Suit Against Ex-Employee Dropped
BRADENTON, Fla. (AP) _ Tropicana Products Inc. announced Monday that it has dropped its suit against a former engineer who defected to competitor Minute Maid, a division of the Coca-Cola Co.
Tropicana dismissed the 7-month-old suit after learning from attorneys for Coca-Cola that Richard A. Hamilton’s relationship with Minute Maid was terminated on Oct. 1, Tropicana spokesman Steve Gold said in a news release.
Tropicana was notified of Coke’s decision Thursday, he said.
″We would categorize the whole thing as very unfortunate,″ said Michelle Beale, vice president for public affairs with Coca-Cola Foods.
″We released Mr. Hamilton from employment in October because Tropicana had received a temporary injunction which restricted him from practicing his expertise in citrus. We’re in the process of trying to work with him through an outplacement service,″ she added.
Suit was filed last March to prevent Hamilton from disclosing Tropicana’s ″trade secrets and secret processes″ to his new bosses at Coca-Cola.
Tropicana claimed its 30 percent share of the market hinged on its pasteurized, fresh-tasting ″Pure Premium″ juice product, which competitors hadn’t been able to duplicate. If Hamilton were to disclose what he knew to Minute Maid it would cause ″lasting and irreparable harm to Tropicana,″ the company said in its court filings.
The company claimed when Hamilton left he expressed an ″intense dislike of Tropicana and stated he would ‘get’ the company.″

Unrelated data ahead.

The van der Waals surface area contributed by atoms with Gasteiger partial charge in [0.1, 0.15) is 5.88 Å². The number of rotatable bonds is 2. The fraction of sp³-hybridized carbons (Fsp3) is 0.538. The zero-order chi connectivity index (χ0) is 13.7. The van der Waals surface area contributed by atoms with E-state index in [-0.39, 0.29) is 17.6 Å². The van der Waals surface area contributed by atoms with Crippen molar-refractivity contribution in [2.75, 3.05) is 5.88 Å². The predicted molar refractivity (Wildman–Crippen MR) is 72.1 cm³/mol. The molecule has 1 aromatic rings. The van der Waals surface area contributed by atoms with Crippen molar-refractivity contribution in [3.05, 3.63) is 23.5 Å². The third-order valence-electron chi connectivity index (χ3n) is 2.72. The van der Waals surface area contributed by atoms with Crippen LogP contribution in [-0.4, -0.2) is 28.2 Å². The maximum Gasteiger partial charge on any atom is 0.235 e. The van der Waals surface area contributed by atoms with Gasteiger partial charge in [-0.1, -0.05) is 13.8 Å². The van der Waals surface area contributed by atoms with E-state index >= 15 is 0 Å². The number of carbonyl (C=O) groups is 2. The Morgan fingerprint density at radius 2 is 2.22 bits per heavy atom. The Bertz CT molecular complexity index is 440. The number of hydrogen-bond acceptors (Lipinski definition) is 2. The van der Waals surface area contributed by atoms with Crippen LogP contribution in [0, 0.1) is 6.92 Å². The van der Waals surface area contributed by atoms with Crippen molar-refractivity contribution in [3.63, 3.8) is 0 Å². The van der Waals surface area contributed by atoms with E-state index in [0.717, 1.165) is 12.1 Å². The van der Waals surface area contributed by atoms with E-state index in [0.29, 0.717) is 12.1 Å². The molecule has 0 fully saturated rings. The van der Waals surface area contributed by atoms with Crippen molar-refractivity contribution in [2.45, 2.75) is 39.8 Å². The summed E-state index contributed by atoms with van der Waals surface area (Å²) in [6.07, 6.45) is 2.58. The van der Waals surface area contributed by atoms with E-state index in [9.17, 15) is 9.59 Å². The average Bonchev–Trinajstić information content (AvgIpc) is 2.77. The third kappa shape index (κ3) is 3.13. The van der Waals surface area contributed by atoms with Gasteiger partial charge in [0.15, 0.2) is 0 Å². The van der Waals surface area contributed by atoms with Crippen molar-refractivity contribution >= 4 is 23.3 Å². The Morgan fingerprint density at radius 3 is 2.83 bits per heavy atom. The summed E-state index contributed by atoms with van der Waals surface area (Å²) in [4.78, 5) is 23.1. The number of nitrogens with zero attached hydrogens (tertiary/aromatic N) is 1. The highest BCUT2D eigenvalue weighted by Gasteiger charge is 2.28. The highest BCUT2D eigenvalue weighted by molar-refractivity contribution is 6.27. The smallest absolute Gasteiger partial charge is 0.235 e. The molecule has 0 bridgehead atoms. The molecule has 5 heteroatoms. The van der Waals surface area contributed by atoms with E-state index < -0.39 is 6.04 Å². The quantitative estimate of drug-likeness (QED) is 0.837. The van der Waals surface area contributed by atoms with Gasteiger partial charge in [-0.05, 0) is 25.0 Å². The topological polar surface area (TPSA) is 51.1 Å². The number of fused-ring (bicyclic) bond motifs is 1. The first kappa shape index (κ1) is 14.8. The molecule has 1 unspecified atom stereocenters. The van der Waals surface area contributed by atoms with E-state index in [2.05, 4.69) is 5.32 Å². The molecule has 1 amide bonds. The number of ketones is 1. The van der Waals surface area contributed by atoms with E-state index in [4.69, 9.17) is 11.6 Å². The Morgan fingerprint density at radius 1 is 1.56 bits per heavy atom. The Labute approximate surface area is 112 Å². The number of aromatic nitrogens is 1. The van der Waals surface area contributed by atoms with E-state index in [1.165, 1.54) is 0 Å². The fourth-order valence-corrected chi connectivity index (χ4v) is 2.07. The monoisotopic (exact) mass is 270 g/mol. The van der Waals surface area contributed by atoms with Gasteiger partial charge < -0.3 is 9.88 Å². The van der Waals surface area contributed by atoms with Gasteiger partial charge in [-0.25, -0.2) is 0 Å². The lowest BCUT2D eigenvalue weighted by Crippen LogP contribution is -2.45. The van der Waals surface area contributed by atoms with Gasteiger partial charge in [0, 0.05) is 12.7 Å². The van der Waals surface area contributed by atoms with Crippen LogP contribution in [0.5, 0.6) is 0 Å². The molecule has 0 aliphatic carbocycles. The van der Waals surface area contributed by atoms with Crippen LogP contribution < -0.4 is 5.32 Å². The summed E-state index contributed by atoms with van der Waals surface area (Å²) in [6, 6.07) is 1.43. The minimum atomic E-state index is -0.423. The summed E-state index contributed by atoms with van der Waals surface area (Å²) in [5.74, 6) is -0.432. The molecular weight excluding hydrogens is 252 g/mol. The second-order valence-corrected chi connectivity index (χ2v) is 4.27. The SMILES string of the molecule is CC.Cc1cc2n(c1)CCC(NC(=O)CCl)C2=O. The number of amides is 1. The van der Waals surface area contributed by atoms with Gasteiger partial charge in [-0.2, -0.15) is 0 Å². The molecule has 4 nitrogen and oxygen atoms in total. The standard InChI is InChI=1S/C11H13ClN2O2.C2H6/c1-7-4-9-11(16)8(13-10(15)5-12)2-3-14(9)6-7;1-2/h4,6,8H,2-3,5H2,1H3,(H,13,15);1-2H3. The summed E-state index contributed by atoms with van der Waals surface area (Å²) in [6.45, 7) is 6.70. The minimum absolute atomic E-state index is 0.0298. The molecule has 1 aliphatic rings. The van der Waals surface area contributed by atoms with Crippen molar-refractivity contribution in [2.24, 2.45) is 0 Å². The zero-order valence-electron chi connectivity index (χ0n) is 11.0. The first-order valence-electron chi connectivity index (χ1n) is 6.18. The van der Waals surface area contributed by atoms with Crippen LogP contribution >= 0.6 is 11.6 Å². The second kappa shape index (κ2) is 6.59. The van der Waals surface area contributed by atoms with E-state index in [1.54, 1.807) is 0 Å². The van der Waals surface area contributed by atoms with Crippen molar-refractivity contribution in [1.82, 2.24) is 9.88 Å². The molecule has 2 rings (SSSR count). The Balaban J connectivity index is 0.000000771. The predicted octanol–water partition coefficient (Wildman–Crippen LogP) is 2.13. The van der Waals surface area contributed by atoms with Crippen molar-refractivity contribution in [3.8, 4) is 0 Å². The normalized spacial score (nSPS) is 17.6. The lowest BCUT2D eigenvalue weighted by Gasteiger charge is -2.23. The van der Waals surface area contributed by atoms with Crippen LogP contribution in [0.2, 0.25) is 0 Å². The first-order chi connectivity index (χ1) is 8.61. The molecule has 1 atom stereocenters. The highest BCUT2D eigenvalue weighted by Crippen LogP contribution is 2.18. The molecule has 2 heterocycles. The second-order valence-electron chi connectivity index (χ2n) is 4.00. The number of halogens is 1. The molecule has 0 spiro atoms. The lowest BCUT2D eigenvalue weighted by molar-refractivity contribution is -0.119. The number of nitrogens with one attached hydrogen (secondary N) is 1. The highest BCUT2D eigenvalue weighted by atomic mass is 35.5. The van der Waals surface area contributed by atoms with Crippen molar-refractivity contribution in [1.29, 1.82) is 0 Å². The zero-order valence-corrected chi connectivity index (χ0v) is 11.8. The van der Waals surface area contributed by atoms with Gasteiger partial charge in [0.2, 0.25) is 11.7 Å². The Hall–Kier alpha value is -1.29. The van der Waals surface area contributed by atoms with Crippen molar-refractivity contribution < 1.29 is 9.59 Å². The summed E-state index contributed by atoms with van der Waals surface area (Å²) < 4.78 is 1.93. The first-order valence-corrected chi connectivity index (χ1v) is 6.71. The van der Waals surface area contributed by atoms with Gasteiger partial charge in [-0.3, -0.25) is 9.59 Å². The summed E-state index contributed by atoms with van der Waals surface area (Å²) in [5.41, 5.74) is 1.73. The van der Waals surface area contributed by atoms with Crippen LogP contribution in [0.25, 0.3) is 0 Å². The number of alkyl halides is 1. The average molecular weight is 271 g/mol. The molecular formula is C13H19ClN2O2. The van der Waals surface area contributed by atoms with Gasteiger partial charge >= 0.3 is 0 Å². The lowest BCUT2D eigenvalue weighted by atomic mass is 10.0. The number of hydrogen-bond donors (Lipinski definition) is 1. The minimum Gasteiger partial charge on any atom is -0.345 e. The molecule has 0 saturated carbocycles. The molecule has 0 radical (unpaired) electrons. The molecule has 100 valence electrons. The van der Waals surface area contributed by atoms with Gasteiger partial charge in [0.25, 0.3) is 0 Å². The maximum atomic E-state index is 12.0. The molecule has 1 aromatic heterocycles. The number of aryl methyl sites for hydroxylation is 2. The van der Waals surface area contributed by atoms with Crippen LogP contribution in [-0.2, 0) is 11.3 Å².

A state judge granted Tropicana’s request for a temporary injunction in late March.
At the time, a Coca-Cola spokeswoman said any attempts to get proprietary information was against company policy.
On Oct. 1, Florida’s stiff new Uniform Trade Secret Act took effect, raising penalties for those who improperly divulge or receive the trade secrets of another.
Hamilton, an engineer for Tropicana Products Inc., from Dec. 6, 1982, to March 4 was involved in secret processes that enable Tropicana to produce its pure premium brand orange juice.
In early 1988, Tropicana became aware of industry reports that Coke’s Minute Maid division intended to produce a pasteurized orange juice to compete with Pure Premium.
″Tropicana has devoted 40 years to producing the highest quality product available anywhere, not just in orange juice but in all its juice beverages,″ said Brent Gabler, vice president of manufacturing for Tropicana.
″We simply could not stand by and allow the results of 40 years of work to suddenly reach the hands of our competition. We are very grateful that the Florida Legislature is aware of the needs of companies which have developed sophisticated processes to protect their trade secrets,″ Gabler said.